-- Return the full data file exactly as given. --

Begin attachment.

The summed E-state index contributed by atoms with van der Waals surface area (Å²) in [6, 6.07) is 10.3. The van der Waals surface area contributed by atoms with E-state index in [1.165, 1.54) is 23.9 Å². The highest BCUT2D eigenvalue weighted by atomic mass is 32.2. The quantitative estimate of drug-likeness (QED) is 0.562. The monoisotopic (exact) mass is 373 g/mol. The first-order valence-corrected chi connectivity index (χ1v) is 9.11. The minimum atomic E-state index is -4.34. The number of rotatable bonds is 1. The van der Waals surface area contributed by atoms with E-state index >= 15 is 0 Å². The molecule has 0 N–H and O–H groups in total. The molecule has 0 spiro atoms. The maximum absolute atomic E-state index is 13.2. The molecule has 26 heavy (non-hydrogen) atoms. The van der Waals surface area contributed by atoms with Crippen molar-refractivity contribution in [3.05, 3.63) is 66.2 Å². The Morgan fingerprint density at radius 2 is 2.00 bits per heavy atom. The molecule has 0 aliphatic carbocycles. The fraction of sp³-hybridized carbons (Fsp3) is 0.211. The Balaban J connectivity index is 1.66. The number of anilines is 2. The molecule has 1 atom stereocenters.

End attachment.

The summed E-state index contributed by atoms with van der Waals surface area (Å²) in [6, 6.07) is 10.3. The van der Waals surface area contributed by atoms with E-state index in [1.165, 1.54) is 23.9 Å². The highest BCUT2D eigenvalue weighted by atomic mass is 32.2. The quantitative estimate of drug-likeness (QED) is 0.562. The monoisotopic (exact) mass is 373 g/mol. The first-order valence-corrected chi connectivity index (χ1v) is 9.11. The minimum atomic E-state index is -4.34. The number of rotatable bonds is 1. The van der Waals surface area contributed by atoms with E-state index >= 15 is 0 Å². The molecule has 0 N–H and O–H groups in total. The molecule has 0 spiro atoms. The maximum absolute atomic E-state index is 13.2. The molecule has 26 heavy (non-hydrogen) atoms. The van der Waals surface area contributed by atoms with Crippen molar-refractivity contribution in [3.05, 3.63) is 66.2 Å². The Morgan fingerprint density at radius 2 is 2.00 bits per heavy atom. The molecule has 0 aliphatic carbocycles. The fraction of sp³-hybridized carbons (Fsp3) is 0.211. The Balaban J connectivity index is 1.66. The number of anilines is 2. The molecule has 1 atom stereocenters.